Etymology
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disability (n.)

1570s, "want of power, strength, or ability," from dis- + ability. Meaning "incapacity in the eyes of the law" is from 1640s. Related: Disabilities.

Disability implies deprivation or loss of power; inability indicates rather inherent want of power. [Century Dictionary]
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sick-leave (n.)

"leave of absence from duty granted on account of physical disability," 1840; see sick (adj.) + leave (n.).

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shut-in (n.)

"person confined from normal social intercourse," 1904, from the verbal phrase (attested by late 14c. as "lock (someone) in (some place);" from shut (v.) + in (adv.). As an adjective, shut-in "enclosed, hemmed in" is attested by 1849, especially of persons, "isolated and confined by disability, etc."

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poster (n.)

"bill, placard, thing posted," 1838, from post (v.1). Poster boy/girl/child "someone given prominence in certain causes" is attested by 1990, in reference to fund-raising drives for charities associated with disability, featuring child sufferers, a feature since 1930s.

Earlier it meant "one who travels post" (c. 1600); "a post-horse" (1797). Sense of "one who posts bills" is by 1864.

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handicap (n.)

1650s, from hand in cap, a game whereby two bettors would engage a neutral umpire to determine the odds in an unequal contest. The bettors would put their hands holding forfeit money into a hat or cap. The umpire would announce the odds and the bettors would withdraw their hands — hands full meaning that they accepted the odds and the bet was on, hands empty meaning they did not accept the bet and were willing to forfeit the money. If one forfeited, then the money went to the other. If both agreed either on forfeiting or going ahead with the wager, then the umpire kept the money as payment. The custom, though not the name, is attested from 14c. ("Piers Plowman").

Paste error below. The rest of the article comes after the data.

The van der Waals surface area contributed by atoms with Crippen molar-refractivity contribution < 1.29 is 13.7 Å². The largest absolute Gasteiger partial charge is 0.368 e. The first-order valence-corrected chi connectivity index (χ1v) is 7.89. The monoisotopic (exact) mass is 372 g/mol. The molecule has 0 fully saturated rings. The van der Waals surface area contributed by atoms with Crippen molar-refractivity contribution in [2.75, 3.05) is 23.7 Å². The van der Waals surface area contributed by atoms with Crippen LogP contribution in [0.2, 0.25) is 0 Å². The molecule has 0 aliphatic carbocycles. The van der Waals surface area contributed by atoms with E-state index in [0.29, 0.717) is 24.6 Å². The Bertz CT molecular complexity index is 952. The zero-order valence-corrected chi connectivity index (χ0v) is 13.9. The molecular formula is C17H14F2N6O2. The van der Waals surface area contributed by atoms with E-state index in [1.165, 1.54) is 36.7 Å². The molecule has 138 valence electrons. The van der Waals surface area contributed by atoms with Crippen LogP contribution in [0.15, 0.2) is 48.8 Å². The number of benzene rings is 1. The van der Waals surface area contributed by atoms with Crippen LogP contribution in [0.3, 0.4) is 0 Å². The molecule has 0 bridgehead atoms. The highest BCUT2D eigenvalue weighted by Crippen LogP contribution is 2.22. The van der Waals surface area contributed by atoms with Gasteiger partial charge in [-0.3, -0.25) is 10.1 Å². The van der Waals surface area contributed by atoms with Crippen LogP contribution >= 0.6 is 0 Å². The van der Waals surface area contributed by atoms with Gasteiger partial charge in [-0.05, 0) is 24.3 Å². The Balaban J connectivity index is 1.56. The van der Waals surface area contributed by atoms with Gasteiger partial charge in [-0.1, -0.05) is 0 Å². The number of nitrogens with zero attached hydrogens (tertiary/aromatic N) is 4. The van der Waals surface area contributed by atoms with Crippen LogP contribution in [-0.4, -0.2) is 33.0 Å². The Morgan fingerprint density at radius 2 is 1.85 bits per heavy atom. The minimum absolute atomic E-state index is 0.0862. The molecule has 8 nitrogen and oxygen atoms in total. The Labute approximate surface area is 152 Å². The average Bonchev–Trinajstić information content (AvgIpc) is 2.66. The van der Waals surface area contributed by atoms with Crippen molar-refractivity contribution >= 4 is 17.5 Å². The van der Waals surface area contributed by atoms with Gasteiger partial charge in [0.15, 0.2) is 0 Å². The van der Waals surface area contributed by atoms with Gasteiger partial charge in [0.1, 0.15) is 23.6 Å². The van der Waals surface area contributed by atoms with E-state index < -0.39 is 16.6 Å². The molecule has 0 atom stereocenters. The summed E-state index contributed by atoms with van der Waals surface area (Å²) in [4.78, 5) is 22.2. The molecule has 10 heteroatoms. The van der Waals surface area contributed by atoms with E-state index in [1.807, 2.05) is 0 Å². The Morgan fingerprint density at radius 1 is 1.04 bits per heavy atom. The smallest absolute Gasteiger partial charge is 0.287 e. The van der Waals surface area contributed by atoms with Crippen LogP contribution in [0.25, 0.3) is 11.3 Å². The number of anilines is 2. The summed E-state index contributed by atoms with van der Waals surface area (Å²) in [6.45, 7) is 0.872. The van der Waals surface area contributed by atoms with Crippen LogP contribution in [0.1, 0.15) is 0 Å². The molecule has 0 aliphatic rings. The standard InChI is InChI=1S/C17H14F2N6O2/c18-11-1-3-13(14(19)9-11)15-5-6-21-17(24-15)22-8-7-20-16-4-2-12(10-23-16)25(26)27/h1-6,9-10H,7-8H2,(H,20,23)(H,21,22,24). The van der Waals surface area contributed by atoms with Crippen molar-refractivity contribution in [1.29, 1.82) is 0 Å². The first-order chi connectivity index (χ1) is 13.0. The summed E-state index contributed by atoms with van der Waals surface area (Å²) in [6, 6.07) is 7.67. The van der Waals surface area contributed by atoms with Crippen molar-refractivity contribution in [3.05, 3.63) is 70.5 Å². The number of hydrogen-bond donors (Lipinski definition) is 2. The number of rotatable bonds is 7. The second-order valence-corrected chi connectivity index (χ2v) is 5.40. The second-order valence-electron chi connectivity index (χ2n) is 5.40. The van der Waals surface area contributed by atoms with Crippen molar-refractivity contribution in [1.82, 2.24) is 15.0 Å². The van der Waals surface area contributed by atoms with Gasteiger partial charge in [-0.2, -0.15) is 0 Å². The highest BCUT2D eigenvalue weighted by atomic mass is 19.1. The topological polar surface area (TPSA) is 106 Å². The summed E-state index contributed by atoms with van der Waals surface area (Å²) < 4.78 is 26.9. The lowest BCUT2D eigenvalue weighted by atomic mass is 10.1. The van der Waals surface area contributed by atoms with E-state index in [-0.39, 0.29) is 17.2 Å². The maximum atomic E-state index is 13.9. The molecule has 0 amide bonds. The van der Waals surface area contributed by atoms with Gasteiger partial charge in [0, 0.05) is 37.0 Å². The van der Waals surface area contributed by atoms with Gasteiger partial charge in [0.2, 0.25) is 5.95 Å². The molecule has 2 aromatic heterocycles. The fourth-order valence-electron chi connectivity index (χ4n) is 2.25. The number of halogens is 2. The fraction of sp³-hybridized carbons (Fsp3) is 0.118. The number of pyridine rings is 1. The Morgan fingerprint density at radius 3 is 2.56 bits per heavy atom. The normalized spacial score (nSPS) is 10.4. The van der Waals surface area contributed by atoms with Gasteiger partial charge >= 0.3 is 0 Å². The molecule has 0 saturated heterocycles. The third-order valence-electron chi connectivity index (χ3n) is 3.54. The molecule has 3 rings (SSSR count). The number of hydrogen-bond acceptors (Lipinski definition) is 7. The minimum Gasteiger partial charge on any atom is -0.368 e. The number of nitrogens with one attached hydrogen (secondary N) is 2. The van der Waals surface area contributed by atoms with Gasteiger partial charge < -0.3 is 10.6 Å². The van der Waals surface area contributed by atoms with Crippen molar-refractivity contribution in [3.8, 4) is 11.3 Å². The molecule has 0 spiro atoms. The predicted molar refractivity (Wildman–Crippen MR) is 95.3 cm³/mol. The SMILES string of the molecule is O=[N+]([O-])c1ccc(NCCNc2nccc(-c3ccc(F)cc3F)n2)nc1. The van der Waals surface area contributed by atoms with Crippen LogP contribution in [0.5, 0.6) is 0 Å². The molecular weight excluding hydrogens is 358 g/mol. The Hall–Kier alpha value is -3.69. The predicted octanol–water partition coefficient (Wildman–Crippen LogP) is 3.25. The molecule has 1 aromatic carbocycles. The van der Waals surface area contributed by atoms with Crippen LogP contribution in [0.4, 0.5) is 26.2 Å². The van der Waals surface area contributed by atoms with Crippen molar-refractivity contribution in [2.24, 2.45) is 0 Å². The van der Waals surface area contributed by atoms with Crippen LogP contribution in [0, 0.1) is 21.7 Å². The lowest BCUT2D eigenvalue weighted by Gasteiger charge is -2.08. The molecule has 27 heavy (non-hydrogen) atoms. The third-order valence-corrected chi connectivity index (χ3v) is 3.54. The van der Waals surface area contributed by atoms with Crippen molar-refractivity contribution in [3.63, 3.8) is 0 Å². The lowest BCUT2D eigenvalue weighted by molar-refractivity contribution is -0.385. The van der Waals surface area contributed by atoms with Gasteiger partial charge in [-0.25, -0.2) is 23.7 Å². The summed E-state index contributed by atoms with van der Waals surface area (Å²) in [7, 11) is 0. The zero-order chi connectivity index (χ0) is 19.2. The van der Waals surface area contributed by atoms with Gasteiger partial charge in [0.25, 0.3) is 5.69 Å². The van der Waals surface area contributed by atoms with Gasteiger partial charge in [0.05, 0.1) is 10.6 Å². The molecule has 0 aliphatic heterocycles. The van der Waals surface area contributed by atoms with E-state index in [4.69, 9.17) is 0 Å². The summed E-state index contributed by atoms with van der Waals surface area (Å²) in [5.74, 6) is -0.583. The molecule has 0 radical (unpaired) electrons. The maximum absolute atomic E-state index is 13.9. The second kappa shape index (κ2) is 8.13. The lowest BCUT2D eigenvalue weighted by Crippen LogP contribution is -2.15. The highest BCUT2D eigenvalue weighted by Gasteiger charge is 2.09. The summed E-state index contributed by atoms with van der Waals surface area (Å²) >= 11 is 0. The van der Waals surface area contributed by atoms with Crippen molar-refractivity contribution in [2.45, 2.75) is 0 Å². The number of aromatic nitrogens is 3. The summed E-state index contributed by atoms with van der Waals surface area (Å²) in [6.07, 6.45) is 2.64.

Reference to horse racing is 1754 (Handy-Cap Match), where the umpire decrees the superior horse should carry extra weight as a "handicap;" this led to sense of "encumbrance, disability" first recorded 1890. The main modern sense, "a mental or physical disability," is the last to develop, early 20c.

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pension (n.)

late 14c., pensioun, "payment for services," especially "a regular reward or annual payment out of a will or benefice" (early 14c., in Anglo-Latin), from Old French pension "payment, rent" (13c.) and directly from Latin pensionem (nominative pensio) "a payment, installment, rent," from past-participle stem of pendere "to hang, cause to hang; weigh; pay" (from PIE root *(s)pen- "to draw, stretch, spin"). For the financial sense of the Latin verb, see pound (n.1).

Meaning "regular payment to a person in consideration of past service" is from 1520s, hence "periodic payment made to a person retired from service on account of age or disability" (originally especially government pay to soldiers and sailors). Meaning "boarding house, boarding school" is attested from 1640s, from a sense in French based on the meaning "money paid for board," and in English it is usually in reference to places in France or elsewhere on the Continent.

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